Today I'd like to focus on the Republican Party — as revealed in prominent Republicans’ responses to the growing furor over Trump's dinner last week with two avowed antisemites and white supremacists.
Although not all Republicans have condemned it, I’ve been struck by how many are heaping criticism.
- Mike Pence says Trump demonstrated “profoundly poor judgment” in inviting them to dinner and should “denounce them without qualification.”
- Mitch McConnell says “there is no room in the Republican Party for antisemitism or white supremacy and anyone meeting with people advocating that point of view … are highly unlikely to ever be elected president.”
- Kevin McCarthy says ‘I don’t think anybody should have a meeting with Nick Fuentes [one of Trump’s dinner companions]. And his views are nowhere within the Republican Party or within this country itself.” Marco Rubio describes Fuentes as "evil," "nasty," and "disgusting."
- Senator Bill Cassidy warns that “President Trump hosting racist antisemites for dinner encourages other racist antisemites. These attitudes are immoral and should not be entertained. This is not the Republican Party."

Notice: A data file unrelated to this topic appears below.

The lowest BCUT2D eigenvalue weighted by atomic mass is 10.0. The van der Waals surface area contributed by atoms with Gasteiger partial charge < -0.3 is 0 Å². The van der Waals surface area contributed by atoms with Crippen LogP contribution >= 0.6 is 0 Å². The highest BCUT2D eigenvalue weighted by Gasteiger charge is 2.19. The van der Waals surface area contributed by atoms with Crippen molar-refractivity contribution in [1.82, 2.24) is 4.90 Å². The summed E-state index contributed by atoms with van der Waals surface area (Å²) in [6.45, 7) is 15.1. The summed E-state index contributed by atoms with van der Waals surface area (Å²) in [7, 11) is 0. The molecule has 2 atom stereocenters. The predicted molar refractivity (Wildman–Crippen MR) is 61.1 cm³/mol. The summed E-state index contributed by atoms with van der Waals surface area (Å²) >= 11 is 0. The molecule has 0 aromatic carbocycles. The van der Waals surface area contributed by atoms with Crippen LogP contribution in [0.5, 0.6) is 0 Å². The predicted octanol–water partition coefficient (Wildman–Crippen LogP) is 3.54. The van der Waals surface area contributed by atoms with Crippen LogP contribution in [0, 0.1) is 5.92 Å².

And so on.
But I have to wonder: Where were these Republicans a few years ago when Trump refused to reject David Duke's endorsement? Or when he said there were "very fine people" among the Charlottesville neo-Nazis? Or when he told the Proud Boys to "stand back and stand by?" Or when he labeled African and South American nations "shit-hole countries?" Or when he said an American judge couldn't do his job because of his ethnicity? Or when he tried to implement a "total and complete ban on Muslims entering the country?”
So here’s today’s Office Hours question: Do you think these prominent Republicans have had some sort of epiphany? Or are these just convenient things for them to say until the ruckus dies down? Or do you think that they’re just not afraid of Trump anymore?